I need help in beginning to think philosophically. When looking at Socrates, the father of western philosophy who discussed the importance of thinking philosophically in his work the Apology. In this work he made this famous remark, "The unexamined life is not worth living." My assignment is to reflect on that statement and address the following questions concerning it: (1) What does this statement mean to me? and (2) Is it true?
I need to come up with 250 words, between the two questions. I am thinking to me it means what Paul talks about in the Bible when he says "examine yourself to find that you are in the faith." How would I go about explaining this philosophically?
This is a great assignment. The far-reaching influence of the Greek philosophers is very difficult to undermine. In the case of the Apology, written by Plato, Socrates reflects on his life and the duty he has to his students and the Republic as he awaits trail. As you undoubtedly know, Socrates was put to death for '"corrupting the youth" with his philosophical training. Many of Socrates' enemies sought to end his influence. His followers came to rescue him, but Socrates forbade any such attempt. He felt there was a great moral good awaiting his demise then escaping and living in hiding.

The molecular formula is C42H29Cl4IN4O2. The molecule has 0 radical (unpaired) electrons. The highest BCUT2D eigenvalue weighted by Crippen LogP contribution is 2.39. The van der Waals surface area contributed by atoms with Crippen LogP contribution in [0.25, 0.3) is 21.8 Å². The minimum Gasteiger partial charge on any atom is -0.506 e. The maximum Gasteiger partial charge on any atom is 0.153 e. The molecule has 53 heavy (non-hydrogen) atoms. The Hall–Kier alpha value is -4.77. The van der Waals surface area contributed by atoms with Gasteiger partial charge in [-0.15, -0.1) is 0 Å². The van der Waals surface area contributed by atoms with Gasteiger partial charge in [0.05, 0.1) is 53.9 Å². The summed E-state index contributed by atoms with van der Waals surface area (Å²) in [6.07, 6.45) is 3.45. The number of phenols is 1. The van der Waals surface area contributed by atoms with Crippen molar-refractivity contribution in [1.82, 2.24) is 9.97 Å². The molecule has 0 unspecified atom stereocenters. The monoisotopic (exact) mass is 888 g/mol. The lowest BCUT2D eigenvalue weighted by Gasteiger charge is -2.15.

The line you were given is one of the most famous of philosophical sayings. Socrates says it amongst his last words before his death. Many interpretations are given but perhaps the fairest is that the pursuit of wisdom and the living, thereof, of truth, is the greatest good man can achieve. Socrates longed to seek wisdom, and taught his students to search for wisdom. He felt that the wise man should govern, since he has abandoned all else for the pursuit of truth. Socrates handed down this wisdom to Plato, and from Plato to Aristotle. Their interpretations of truth and the final goal related to happiness. Man lived not by the calls of riches, power, and fame. He ...
The solution considers Socrates' phrase "The Unexamined life is not worth living" from Plato's Apology.